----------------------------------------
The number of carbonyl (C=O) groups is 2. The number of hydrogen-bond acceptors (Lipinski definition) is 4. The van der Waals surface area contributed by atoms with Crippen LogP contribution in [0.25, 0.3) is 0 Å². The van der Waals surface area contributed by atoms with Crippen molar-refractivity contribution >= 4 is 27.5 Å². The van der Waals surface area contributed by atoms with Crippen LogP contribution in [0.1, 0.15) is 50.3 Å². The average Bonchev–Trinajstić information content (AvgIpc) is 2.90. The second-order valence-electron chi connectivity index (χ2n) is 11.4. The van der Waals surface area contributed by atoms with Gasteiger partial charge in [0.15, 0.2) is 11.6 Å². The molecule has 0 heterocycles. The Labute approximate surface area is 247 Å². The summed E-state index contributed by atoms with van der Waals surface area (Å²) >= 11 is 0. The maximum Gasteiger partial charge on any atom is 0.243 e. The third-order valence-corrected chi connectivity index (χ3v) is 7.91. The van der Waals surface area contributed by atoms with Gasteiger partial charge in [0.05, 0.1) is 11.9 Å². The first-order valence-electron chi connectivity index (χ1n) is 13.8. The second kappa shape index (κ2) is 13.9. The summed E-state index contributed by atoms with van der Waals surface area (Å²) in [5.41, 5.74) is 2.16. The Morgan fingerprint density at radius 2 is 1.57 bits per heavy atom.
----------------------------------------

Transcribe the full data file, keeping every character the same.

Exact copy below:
The number of carbonyl (C=O) groups is 2. The number of hydrogen-bond acceptors (Lipinski definition) is 4. The van der Waals surface area contributed by atoms with Crippen LogP contribution in [0.25, 0.3) is 0 Å². The van der Waals surface area contributed by atoms with Crippen molar-refractivity contribution >= 4 is 27.5 Å². The van der Waals surface area contributed by atoms with Crippen LogP contribution in [0.1, 0.15) is 50.3 Å². The average Bonchev–Trinajstić information content (AvgIpc) is 2.90. The second-order valence-electron chi connectivity index (χ2n) is 11.4. The van der Waals surface area contributed by atoms with Gasteiger partial charge in [0.15, 0.2) is 11.6 Å². The molecule has 0 heterocycles. The Labute approximate surface area is 247 Å². The summed E-state index contributed by atoms with van der Waals surface area (Å²) >= 11 is 0. The maximum Gasteiger partial charge on any atom is 0.243 e. The third-order valence-corrected chi connectivity index (χ3v) is 7.91. The van der Waals surface area contributed by atoms with Gasteiger partial charge in [0.05, 0.1) is 11.9 Å². The first-order valence-electron chi connectivity index (χ1n) is 13.8. The second kappa shape index (κ2) is 13.9. The summed E-state index contributed by atoms with van der Waals surface area (Å²) in [5.41, 5.74) is 2.16. The Morgan fingerprint density at radius 2 is 1.57 bits per heavy atom.